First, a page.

Helen and Frank Schreider locked eyes across a crowded dance hall and instantly knew they were meant to be together. They were married 3 months later, while still in college at UCLA. On their wedding day, Frank placed a gold band around Helen's finger with, "no greater love" engraved on the inside. For their honeymoon, they bought a jeep and drove as far south as they could on the nascent Pan-American highway. The stopped when they hit the mountains of Costa Rica, with no way to go farther on land. Frank began to think that they could go farther if they could go by sea.
They returned, finished school and got jobs in Alaska to save money while Frank refurbished a WWII amphibious jeep. In 1954 they set off with their dog Dinah on an 18 month journey from Alaska to Tierra Del Fuego, the southern most tip of South America. They accomplished this task by land and by sea and wrote a marvelous book about it called 20,000 Miles South.
After a 5-week series in Saturday Evening Post and a successful cross country lecture tour, National Geographic approached the couple to work for them, which suited Frank just fine. Helen needed a little convincing after the harrowing journey she'd been through, but by promising a trip through the Indonesian Islands, Dr. Grovesner won her over.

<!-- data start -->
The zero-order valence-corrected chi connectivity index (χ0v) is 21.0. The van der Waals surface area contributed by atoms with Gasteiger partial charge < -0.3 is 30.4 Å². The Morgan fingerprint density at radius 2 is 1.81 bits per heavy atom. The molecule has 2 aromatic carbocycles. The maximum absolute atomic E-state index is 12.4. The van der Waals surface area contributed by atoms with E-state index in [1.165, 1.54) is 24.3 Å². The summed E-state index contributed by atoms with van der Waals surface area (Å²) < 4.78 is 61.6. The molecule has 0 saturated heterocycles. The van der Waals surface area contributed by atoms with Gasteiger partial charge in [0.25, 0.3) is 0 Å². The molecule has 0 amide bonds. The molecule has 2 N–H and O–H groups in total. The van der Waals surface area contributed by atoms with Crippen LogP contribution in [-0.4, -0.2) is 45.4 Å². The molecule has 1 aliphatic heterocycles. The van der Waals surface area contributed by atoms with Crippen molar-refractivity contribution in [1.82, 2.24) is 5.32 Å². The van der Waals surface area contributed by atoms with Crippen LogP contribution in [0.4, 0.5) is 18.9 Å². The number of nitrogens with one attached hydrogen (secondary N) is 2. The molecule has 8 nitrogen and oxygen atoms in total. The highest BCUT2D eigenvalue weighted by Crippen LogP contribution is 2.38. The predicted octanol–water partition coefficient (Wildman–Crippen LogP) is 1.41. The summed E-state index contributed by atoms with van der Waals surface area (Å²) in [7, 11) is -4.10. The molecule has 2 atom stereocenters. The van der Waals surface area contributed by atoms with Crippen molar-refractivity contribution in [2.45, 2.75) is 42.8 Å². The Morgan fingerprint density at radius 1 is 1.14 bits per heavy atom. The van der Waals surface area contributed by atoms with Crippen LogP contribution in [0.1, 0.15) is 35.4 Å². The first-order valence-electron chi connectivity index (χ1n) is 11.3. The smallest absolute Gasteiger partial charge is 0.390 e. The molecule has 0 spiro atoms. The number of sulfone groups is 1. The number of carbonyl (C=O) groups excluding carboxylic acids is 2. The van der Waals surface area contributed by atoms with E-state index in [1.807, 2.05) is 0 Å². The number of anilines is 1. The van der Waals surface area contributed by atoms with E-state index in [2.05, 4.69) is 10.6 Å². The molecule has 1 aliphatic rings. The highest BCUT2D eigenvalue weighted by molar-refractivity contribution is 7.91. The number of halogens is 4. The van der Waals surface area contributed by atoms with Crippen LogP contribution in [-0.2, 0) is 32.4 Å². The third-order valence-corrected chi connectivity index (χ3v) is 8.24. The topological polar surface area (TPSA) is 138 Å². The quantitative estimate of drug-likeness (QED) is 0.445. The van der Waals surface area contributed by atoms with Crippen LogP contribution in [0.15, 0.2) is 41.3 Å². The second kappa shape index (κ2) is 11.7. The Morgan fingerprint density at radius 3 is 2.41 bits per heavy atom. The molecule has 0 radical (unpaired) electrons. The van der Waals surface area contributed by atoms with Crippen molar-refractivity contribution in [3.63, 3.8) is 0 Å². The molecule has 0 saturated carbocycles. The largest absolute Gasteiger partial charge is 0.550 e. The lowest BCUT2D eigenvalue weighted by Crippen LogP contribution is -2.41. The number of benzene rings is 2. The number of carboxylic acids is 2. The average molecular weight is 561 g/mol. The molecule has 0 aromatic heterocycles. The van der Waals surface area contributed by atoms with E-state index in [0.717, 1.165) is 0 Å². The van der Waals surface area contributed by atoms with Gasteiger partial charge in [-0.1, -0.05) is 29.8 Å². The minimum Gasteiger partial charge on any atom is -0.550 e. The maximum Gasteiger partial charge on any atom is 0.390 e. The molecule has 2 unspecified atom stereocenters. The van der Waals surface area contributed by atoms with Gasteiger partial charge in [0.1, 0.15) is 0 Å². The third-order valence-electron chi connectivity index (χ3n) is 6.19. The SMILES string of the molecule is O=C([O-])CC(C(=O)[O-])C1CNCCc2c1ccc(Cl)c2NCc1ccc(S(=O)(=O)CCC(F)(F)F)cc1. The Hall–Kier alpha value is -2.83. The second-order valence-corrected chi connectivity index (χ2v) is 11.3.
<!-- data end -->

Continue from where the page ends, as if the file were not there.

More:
Helen and Frank went on six expeditions working for National Geographic, putting them firmly into the category of full time explorers, writing, painting and photographing everything they could along the way. They were beloved wherever they went, a charming and handsome couple who became magnificent if unofficial ambassadors to the United States. In their short stints back home between trips they were guests on the Today Show, features on What's My Line and To Tell The Truth. Their lives were a testament to the American Dream, one where you really could be anything you imagined. They were the "it" couple of their day.
But when they returned home after their last trip down the Amazon, they returned to a new America- one whose dreams had changed entirely. Suddenly, photojournalism was all about politics, war, sex, drugs and rock-n-roll. Frank wanted to be relevant in this new time, even if it meant dismissing the magic that the two of them had created over the past 20 years. Could Helen stand to be called "window-dressing" after all she'd been through, all she'd sacrificed for this man?